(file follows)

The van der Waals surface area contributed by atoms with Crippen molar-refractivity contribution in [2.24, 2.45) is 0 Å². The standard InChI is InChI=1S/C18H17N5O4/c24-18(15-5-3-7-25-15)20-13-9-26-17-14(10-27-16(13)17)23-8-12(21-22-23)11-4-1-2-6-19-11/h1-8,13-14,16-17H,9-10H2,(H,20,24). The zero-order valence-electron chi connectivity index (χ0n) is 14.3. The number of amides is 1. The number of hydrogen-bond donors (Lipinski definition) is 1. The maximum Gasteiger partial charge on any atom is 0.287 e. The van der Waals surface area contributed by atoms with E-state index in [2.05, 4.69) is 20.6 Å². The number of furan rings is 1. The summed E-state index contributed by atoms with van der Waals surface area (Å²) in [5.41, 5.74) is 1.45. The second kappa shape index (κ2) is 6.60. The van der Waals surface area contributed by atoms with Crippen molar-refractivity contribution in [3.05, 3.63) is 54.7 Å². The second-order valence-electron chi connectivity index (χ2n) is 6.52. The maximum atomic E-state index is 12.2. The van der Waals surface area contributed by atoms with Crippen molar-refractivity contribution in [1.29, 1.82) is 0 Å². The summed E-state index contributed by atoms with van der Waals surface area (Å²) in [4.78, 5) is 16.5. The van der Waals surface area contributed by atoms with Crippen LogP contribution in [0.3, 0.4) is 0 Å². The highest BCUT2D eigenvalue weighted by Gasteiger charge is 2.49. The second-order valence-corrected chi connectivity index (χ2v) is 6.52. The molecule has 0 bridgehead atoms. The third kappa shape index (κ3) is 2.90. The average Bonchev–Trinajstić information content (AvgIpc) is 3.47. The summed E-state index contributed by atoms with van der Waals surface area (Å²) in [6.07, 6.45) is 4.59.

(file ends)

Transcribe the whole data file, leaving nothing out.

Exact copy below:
The van der Waals surface area contributed by atoms with Crippen molar-refractivity contribution in [2.24, 2.45) is 0 Å². The standard InChI is InChI=1S/C18H17N5O4/c24-18(15-5-3-7-25-15)20-13-9-26-17-14(10-27-16(13)17)23-8-12(21-22-23)11-4-1-2-6-19-11/h1-8,13-14,16-17H,9-10H2,(H,20,24). The zero-order valence-electron chi connectivity index (χ0n) is 14.3. The number of amides is 1. The number of hydrogen-bond donors (Lipinski definition) is 1. The maximum Gasteiger partial charge on any atom is 0.287 e. The van der Waals surface area contributed by atoms with E-state index in [2.05, 4.69) is 20.6 Å². The number of furan rings is 1. The summed E-state index contributed by atoms with van der Waals surface area (Å²) in [5.41, 5.74) is 1.45. The second kappa shape index (κ2) is 6.60. The van der Waals surface area contributed by atoms with Crippen molar-refractivity contribution in [3.05, 3.63) is 54.7 Å². The second-order valence-electron chi connectivity index (χ2n) is 6.52. The maximum atomic E-state index is 12.2. The van der Waals surface area contributed by atoms with Crippen molar-refractivity contribution in [1.29, 1.82) is 0 Å². The summed E-state index contributed by atoms with van der Waals surface area (Å²) in [4.78, 5) is 16.5. The van der Waals surface area contributed by atoms with Crippen LogP contribution in [0.3, 0.4) is 0 Å². The highest BCUT2D eigenvalue weighted by Gasteiger charge is 2.49. The second-order valence-corrected chi connectivity index (χ2v) is 6.52. The molecule has 0 bridgehead atoms. The third kappa shape index (κ3) is 2.90. The average Bonchev–Trinajstić information content (AvgIpc) is 3.47. The summed E-state index contributed by atoms with van der Waals surface area (Å²) in [6.07, 6.45) is 4.59.